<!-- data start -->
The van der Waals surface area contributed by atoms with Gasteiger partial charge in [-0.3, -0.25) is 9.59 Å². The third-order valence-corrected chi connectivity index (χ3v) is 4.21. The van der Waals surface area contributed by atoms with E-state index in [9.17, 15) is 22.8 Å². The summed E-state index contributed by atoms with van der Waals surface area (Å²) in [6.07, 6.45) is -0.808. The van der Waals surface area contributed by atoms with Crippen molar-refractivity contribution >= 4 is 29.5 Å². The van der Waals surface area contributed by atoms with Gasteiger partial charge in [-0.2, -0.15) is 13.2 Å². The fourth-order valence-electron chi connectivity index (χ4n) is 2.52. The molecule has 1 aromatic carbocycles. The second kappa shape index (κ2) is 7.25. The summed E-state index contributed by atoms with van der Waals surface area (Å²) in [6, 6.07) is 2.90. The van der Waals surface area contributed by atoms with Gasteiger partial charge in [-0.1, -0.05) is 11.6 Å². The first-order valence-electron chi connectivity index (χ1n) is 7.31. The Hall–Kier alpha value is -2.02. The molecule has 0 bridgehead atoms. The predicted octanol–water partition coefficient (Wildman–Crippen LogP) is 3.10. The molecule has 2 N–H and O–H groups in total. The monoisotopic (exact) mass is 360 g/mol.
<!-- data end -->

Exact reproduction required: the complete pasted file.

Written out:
The van der Waals surface area contributed by atoms with Gasteiger partial charge in [-0.3, -0.25) is 9.59 Å². The third-order valence-corrected chi connectivity index (χ3v) is 4.21. The van der Waals surface area contributed by atoms with E-state index in [9.17, 15) is 22.8 Å². The summed E-state index contributed by atoms with van der Waals surface area (Å²) in [6.07, 6.45) is -0.808. The van der Waals surface area contributed by atoms with Crippen molar-refractivity contribution >= 4 is 29.5 Å². The van der Waals surface area contributed by atoms with Gasteiger partial charge in [-0.2, -0.15) is 13.2 Å². The fourth-order valence-electron chi connectivity index (χ4n) is 2.52. The molecule has 1 aromatic carbocycles. The second kappa shape index (κ2) is 7.25. The summed E-state index contributed by atoms with van der Waals surface area (Å²) in [6, 6.07) is 2.90. The van der Waals surface area contributed by atoms with Gasteiger partial charge in [-0.1, -0.05) is 11.6 Å². The first-order valence-electron chi connectivity index (χ1n) is 7.31. The Hall–Kier alpha value is -2.02. The molecule has 0 bridgehead atoms. The predicted octanol–water partition coefficient (Wildman–Crippen LogP) is 3.10. The molecule has 2 N–H and O–H groups in total. The monoisotopic (exact) mass is 360 g/mol.